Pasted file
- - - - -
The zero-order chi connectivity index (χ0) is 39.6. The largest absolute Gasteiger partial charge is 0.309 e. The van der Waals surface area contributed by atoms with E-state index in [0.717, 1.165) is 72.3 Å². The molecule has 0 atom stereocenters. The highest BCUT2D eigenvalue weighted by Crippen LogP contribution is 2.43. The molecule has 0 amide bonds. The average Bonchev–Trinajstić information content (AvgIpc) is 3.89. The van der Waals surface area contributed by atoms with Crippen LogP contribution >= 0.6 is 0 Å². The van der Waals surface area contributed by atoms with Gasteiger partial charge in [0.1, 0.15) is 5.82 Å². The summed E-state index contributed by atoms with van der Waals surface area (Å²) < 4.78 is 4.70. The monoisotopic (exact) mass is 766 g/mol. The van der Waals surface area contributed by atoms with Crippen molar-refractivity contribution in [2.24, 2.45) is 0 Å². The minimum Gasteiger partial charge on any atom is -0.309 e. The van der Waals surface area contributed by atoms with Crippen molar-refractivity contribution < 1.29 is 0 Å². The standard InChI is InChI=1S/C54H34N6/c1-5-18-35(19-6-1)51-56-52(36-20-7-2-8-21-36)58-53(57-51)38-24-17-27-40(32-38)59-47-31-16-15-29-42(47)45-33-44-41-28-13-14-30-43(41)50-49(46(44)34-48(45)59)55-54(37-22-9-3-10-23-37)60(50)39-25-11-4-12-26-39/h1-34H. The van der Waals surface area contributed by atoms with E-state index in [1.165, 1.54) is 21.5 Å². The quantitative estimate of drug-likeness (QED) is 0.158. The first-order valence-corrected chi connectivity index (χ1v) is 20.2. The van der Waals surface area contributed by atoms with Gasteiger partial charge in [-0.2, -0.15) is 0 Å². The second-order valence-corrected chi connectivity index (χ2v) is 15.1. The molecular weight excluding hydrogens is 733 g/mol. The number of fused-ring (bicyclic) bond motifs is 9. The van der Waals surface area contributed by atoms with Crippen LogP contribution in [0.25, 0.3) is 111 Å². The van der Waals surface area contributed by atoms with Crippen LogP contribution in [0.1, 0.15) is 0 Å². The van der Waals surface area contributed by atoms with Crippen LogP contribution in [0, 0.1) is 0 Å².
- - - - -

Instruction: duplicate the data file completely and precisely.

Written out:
The zero-order chi connectivity index (χ0) is 39.6. The largest absolute Gasteiger partial charge is 0.309 e. The van der Waals surface area contributed by atoms with E-state index in [0.717, 1.165) is 72.3 Å². The molecule has 0 atom stereocenters. The highest BCUT2D eigenvalue weighted by Crippen LogP contribution is 2.43. The molecule has 0 amide bonds. The average Bonchev–Trinajstić information content (AvgIpc) is 3.89. The van der Waals surface area contributed by atoms with Crippen LogP contribution >= 0.6 is 0 Å². The van der Waals surface area contributed by atoms with Gasteiger partial charge in [0.1, 0.15) is 5.82 Å². The summed E-state index contributed by atoms with van der Waals surface area (Å²) < 4.78 is 4.70. The monoisotopic (exact) mass is 766 g/mol. The van der Waals surface area contributed by atoms with Crippen molar-refractivity contribution in [2.24, 2.45) is 0 Å². The minimum Gasteiger partial charge on any atom is -0.309 e. The van der Waals surface area contributed by atoms with Crippen molar-refractivity contribution < 1.29 is 0 Å². The standard InChI is InChI=1S/C54H34N6/c1-5-18-35(19-6-1)51-56-52(36-20-7-2-8-21-36)58-53(57-51)38-24-17-27-40(32-38)59-47-31-16-15-29-42(47)45-33-44-41-28-13-14-30-43(41)50-49(46(44)34-48(45)59)55-54(37-22-9-3-10-23-37)60(50)39-25-11-4-12-26-39/h1-34H. The van der Waals surface area contributed by atoms with E-state index in [1.165, 1.54) is 21.5 Å². The quantitative estimate of drug-likeness (QED) is 0.158. The first-order valence-corrected chi connectivity index (χ1v) is 20.2. The van der Waals surface area contributed by atoms with Gasteiger partial charge in [-0.2, -0.15) is 0 Å². The second-order valence-corrected chi connectivity index (χ2v) is 15.1. The molecular weight excluding hydrogens is 733 g/mol. The number of fused-ring (bicyclic) bond motifs is 9. The van der Waals surface area contributed by atoms with Crippen LogP contribution in [0.25, 0.3) is 111 Å². The van der Waals surface area contributed by atoms with Crippen LogP contribution in [0.1, 0.15) is 0 Å². The van der Waals surface area contributed by atoms with Crippen LogP contribution in [0, 0.1) is 0 Å².